They get paid for application of their knowledge and not their ability to explain what they do or what problems they have. The first thing I have to do is get them using consistent words and clearly separable concepts. They just don't have to do this in their everyday work. Usually, they know what to do and they keep it all in their heads -- that is their "gift" and why they get paid.

When asked to explain work problems to management they struggle and the managers usually assume it is incomprehensible. They are given the excuse of genius and if they succeed they are rewarded.

So I think you are on the wrong track with the "lack of education" perspective. It takes expertise and time to clarify the complexity of any technical subject and application of technical knowledge is a different skill. I could not do the engineers job, but I can understand their problems well enough to develop solutions for them.
Tuesday April 14th 2015, 3:21 AM
Comment by: Lesley G. (Lowestoft United Kingdom)
I enjoyed your comment Robert f. It's more about different skill sets in the.example you have shared. The trouble with overwriting in the academic sphere is probably more about what is perceived as 'educated'.
Tuesday April 14th 2015, 5:26 PM
Comment by: Verlaine (Australia)
Can accurate writing be simple? Do you write to educate or be understood by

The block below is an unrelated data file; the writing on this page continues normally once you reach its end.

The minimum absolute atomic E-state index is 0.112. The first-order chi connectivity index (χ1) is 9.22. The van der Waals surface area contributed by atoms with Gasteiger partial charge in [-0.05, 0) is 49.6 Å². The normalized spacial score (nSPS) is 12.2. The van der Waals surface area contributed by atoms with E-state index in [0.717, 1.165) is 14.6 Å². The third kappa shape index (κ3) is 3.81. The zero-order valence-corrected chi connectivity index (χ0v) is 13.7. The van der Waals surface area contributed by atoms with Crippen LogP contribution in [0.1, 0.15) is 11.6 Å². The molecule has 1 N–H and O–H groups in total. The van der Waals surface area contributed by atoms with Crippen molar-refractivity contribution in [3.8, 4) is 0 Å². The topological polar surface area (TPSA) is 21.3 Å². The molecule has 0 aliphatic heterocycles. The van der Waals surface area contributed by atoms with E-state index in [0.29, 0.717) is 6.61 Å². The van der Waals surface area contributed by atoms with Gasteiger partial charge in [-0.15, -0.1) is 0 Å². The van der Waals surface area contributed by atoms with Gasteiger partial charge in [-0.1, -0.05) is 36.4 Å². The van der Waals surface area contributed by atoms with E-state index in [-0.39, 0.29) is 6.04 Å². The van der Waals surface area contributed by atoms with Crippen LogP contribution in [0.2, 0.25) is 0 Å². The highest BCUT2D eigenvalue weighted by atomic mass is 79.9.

the vulgum pecus?
Tuesday April 14th 2015, 7:06 PM
Comment by: Alice M. (Neuss Germany)
Yes accurate writing can be simple. And simple accurate writing takes more effort than jargon-filled obfuscation. Convolution is laziness.

My uncle had three doctorates in scientific disciplines and was a full university professor with an international reputation. He always told his students: "If you want to be understood, write understandably." One of his former students sent him a paper years later with a note: "I know you will not agree with my hypothesis, but have I written this understandably?"

My motto for writing is a quotation with a long history:
‘Be clear, be brief, be human’.
Sir Ernest Gowers, Plain Words, 1948.

This comes from his book "The complete Plain Words", first published in 1948. It has never been out of print since then, and a new revised edition came out in 2014.
Wednesday April 15th 2015, 2:12 AM